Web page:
Remember this is tied to the VPCe (the endpoint!) and not the VPC, traffic from the VPC will still be denied if it was routed over the internet.
Note that the policy above only covers the permissions to the S3 ‘objects’ and not the bucket itself. You’ll still be able to list bucket permissions etc from outside the VPCe, I did this to avoid a situation where I couldn’t control the bucket except via the VPCe (and be forced to nuke the bucket policy via the console of a root user login).
Now let’s look at another example.
SSM Parameter Example
Assuming the Lambda functions have proper IAM access — which subnets functions are going to be able to connect to the SSM Parameter?
The answer is (2), (3) and (4).
(1) fails for the same reason as above — lambda functions in a public subnet have a broken network connection. Don’t bother!
(2) succeeds because internally it is routed to the VPC-endpoint, this is the difference between a
gatewayVPC-endpoint like for S3 and Dynamo, and an
interface VPC-endpoint for SSM (and just about everything else).
gateway endpoints are tied to subnets via routing tables, while
interface endpoints are tied to the entire VPC via setting the private DNS. In theory, if you set the DNS settings of the lambda function to point to an external resolver this might route differently, but again that’s a high level of complexity.
(3) and (4) succeed for the same reason. Note, that since we didn’t mess around with the route tables, all traffic internal to the VPC was routed correctly.
Here, we can limit connectivity to a single subnet by using the security group of the endpoint. The security group of an SSM VPCe requires opening incoming connections on port 443, but we can limit it by specifying the private IP addresses of the subnets we wish to grant access to. Lambda functions on subnets not explicitly allowed by the security group, would time-out when trying to reach SSM.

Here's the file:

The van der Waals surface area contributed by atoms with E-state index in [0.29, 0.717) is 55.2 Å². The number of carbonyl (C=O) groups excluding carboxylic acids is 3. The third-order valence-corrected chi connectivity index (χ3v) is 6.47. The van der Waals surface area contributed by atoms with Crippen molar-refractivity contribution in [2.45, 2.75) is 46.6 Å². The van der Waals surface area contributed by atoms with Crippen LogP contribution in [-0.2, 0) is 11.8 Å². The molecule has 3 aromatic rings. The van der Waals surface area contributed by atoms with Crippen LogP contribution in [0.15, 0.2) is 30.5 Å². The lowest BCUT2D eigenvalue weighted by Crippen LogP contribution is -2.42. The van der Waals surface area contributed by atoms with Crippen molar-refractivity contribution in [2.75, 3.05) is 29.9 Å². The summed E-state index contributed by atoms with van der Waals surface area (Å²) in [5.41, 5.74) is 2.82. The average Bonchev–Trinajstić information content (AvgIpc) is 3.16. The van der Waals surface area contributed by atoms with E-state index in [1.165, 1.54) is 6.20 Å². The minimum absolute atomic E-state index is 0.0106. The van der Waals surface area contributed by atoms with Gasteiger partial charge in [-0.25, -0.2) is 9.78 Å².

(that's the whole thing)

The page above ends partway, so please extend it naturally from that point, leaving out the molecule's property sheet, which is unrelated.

I personally feel VPCs are un-necessary for Lambda functions. We’ve taken a concept built for datacenters, and extended them to cloud native lambda functions.
An EC2 instance is a long-running process, and has an operating system which can be compromised. A lambda function is an ephemeral process, running as a low-privileged user in a sandbox. Add to that, lambda functions do not allow inward connections anyway, hence network level control (while still effective) aren’t as useful as other things you want to spend your time on.
Traditional architectures require connectivity to database servers locked in isolated networks except to a select few application servers. We use VPCs to execute this paradigm.
But modern serverless architectures use DynamoDB instead, which is accessible via the internet regardless of what your VPC says (you only control access via IAM policies) — network level controls mean very little here. Plus all DynamoDB calls are encrypted anyway, and aggregated across the network, and fully redundant across AZs in a region.
Also, unless you deploy your function in subnets across all AZs in your region, you’ll actually degrade the natural resiliency of lambda (which does deploy across all AZs without any extra effort from you!!)
But if you absolutely must, for example because the function needs access to resource in the VPC — then just beware of two things. Lambda functions only work correctly in a private VPC, and perhaps you might want to re-think if you really want to do this!
From a security perspective, AWS seem to agree with me. I recently took the serverless lens on the Well Architected Framework, and this question poped-up. Even though I didn’t tick the network controls, the question didn’t surface any warnings.
My IAC (infra-as-code) scripts to create the VPC and deploy the lambda functions are here: https://github.com/keithrozario/VPC-Notes
Feel free to use them.